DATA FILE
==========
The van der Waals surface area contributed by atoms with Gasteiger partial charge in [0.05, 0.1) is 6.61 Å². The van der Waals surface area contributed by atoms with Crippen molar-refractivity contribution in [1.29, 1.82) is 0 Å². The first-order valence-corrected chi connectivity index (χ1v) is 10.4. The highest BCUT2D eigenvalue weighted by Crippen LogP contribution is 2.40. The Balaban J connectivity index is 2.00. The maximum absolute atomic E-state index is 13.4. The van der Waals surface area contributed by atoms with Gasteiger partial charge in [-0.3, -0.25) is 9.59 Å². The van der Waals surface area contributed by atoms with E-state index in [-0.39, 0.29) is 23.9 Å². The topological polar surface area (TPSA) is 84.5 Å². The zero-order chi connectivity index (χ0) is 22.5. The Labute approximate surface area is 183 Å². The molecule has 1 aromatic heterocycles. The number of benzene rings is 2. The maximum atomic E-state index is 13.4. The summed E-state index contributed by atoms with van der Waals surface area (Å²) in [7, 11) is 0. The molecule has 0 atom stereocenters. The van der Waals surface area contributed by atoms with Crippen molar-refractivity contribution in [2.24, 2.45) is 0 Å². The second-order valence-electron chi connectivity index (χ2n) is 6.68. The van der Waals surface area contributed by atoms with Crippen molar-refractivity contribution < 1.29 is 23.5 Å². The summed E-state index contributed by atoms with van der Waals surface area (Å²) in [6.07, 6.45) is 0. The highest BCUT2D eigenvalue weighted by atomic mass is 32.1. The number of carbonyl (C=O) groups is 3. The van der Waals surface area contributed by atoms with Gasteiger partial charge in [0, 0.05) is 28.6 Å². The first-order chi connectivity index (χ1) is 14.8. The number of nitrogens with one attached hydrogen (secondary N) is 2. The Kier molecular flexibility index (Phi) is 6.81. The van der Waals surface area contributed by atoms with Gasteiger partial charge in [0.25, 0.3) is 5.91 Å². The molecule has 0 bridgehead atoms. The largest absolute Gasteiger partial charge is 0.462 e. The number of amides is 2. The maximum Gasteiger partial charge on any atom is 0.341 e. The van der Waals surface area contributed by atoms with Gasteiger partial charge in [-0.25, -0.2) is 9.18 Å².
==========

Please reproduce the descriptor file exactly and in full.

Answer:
The van der Waals surface area contributed by atoms with Gasteiger partial charge in [0.05, 0.1) is 6.61 Å². The van der Waals surface area contributed by atoms with Crippen molar-refractivity contribution in [1.29, 1.82) is 0 Å². The first-order valence-corrected chi connectivity index (χ1v) is 10.4. The highest BCUT2D eigenvalue weighted by Crippen LogP contribution is 2.40. The Balaban J connectivity index is 2.00. The maximum absolute atomic E-state index is 13.4. The van der Waals surface area contributed by atoms with Gasteiger partial charge in [-0.3, -0.25) is 9.59 Å². The van der Waals surface area contributed by atoms with E-state index in [-0.39, 0.29) is 23.9 Å². The topological polar surface area (TPSA) is 84.5 Å². The zero-order chi connectivity index (χ0) is 22.5. The Labute approximate surface area is 183 Å². The molecule has 1 aromatic heterocycles. The number of benzene rings is 2. The maximum atomic E-state index is 13.4. The summed E-state index contributed by atoms with van der Waals surface area (Å²) in [7, 11) is 0. The molecule has 0 atom stereocenters. The van der Waals surface area contributed by atoms with Crippen molar-refractivity contribution in [2.24, 2.45) is 0 Å². The second-order valence-electron chi connectivity index (χ2n) is 6.68. The van der Waals surface area contributed by atoms with Crippen molar-refractivity contribution < 1.29 is 23.5 Å². The summed E-state index contributed by atoms with van der Waals surface area (Å²) in [6.07, 6.45) is 0. The highest BCUT2D eigenvalue weighted by atomic mass is 32.1. The number of carbonyl (C=O) groups is 3. The van der Waals surface area contributed by atoms with Gasteiger partial charge in [0, 0.05) is 28.6 Å². The first-order chi connectivity index (χ1) is 14.8. The number of nitrogens with one attached hydrogen (secondary N) is 2. The Kier molecular flexibility index (Phi) is 6.81. The van der Waals surface area contributed by atoms with Gasteiger partial charge in [0.25, 0.3) is 5.91 Å². The molecule has 0 bridgehead atoms. The largest absolute Gasteiger partial charge is 0.462 e. The number of amides is 2. The maximum Gasteiger partial charge on any atom is 0.341 e. The van der Waals surface area contributed by atoms with Gasteiger partial charge in [-0.25, -0.2) is 9.18 Å².